convinced to try when their doctors vouch for it. MacKay Memorial Hospital also made sure to provide instruction manuals and pre-discharge consultations to smoothen the transition from in-hospital to out-hospital. Local users have been receptive of MacKay Memorial Hospital’s mHealth app, with a total of 25,909 users recruited, average seven-day active users of 500, and 15.4% (± 3.9) seven-day retention rate during the implementation period. Since the retention rate is quite low, Shih said that the hospital continues to study the critical factors behind the number in order to improve it and make the app more accessible and engaging for the entire Taiwanese population. Furthermore, Shih added that users preferred to scan the drug packaging rather than the prescription note, with medication information surfing increasing to 3,445 times during the fifth month. This suggested that patients were already familiar with the system as a means to educate themselves. The hospital also noted that in their test, the users who engaged with the app were mostly composed of young adults and males. At the clinical level, Shih noted that physicians from various specialisations such as cardiology and immunology found the system helpful in caring for patients with complicated medications and those with difficulties managing their medications on their own. Meanwhile, administrators can look at the data from a population lens as the the mHealth app clocked in a total of 25,267 scanning counts including 97 different categories of medications in the implementation period alone. “We can list the ranking of drugs scanned by the users and track the trends of completion rates of specific medications. These data were the objective measures of patient’s medication utilising status at a population level, which would be valuable information for the hospital’s administrative quality improvement measures and further policy-making,” Shih said. The instant success of MacKay Memorial Hospital’s mHealth programme may be seen in the positive online feedback received by the mHealth app regarding the usability of the interface, the availability of drug information, and the quality of reminders and connectivity of family-friends care circles. The app’s Google Play rating hit 4.493 points out of 5, with users complimenting how the app helps them record disease 24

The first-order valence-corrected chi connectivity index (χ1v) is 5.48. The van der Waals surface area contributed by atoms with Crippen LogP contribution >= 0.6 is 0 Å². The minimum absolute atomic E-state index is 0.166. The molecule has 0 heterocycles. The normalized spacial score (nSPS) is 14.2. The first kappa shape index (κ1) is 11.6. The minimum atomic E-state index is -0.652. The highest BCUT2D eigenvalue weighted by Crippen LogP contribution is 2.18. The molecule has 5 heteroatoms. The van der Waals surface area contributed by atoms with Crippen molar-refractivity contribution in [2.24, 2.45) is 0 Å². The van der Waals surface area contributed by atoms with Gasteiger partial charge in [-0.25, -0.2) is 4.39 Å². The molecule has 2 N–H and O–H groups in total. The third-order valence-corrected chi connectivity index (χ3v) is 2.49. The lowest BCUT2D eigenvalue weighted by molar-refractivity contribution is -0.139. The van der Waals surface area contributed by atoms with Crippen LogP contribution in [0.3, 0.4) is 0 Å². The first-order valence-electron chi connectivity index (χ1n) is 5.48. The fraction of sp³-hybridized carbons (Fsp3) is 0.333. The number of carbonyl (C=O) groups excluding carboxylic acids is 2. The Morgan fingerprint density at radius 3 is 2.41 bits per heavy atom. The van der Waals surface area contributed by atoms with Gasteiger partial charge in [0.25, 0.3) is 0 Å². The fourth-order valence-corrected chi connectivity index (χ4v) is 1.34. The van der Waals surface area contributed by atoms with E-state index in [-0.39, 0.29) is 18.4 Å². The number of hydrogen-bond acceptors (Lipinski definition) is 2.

Going forward Shih further noted that although plenty of users were recruited during the implementation period, the seven-day retention rate is in fact very low. “The high attrition rate for mobile app intervention may reflect the user’s interest in the novelty of the app but is rapidly declining as the novelty disappears. It means that the human factor issues play an important role in developing a better patient-centered mHealth app and increasing the retention rate,” he added. MacKay Memorial Hospital expects to work on initial observations for upcoming versions of the app. One of The high these observations include well-designed versions for attrition rate elderly users who prefer to use the app on wider and bigger for mobile app devices, such as seven-inch tablet. intervention Another observation is the fragmented completion may reflect the rates of drug usage, indicating that users did not take user’s interest medications or did not even use the app despite receiving in the novelty notifications from the system. “The phenomena suggests of the app that making the users continue record their medication but is rapidly utilisation status is the next stage for improving our declining as mHealth system,” Shih said. the novelty Whilst technology plays a huge role in determining disappears. the success of a digital solution and eventually, better healthcare, MacKay Memorial Hospital remains hinged on the value of placing their patients at the centre. At the end of the day, Shih said that healthcare still revolves around humans: patients, their loved ones, and the hospital’s medical staff. As a leader of the hospital, Shih believes that he has a duty to relate not only to his patients, but also to his employees in, order to be more effective in the management of the hospital. In fact, Shih said that in order to take care of their patients, the hospital has to be able to take care of its employees too. As their mHealth app further develops, Shih said that they believe that the quality and design of their digital health solution for personal medication and health management could be integrated into other hospitals. He added that app may be the foundation that allows healthcare institutions to provide a more versatile and personalised approach toward advanced healthcare. MacKay Memorial Hospital has been a pioneer in digital solutions in Taiwan, providing other innovative tech-based services such as a Cisco-based Unified Communications (UC) solution comprised of a patient infotainment system and e-whiteboards. The UC system was implemented in response to the challenge of providing real-time care amidst the growing number of patients in the hospital. Through the system, nurses can access a central patient terminal which allows them to take patients’ calls via a wireless phone and respond to needs at the moment they are expressed. The e-whiteboards also provide a common platform for doctors and nurses to access their patients’ real-time status, staff assignments, and duty roster, resulting in greater hospital productivity and patient satisfaction.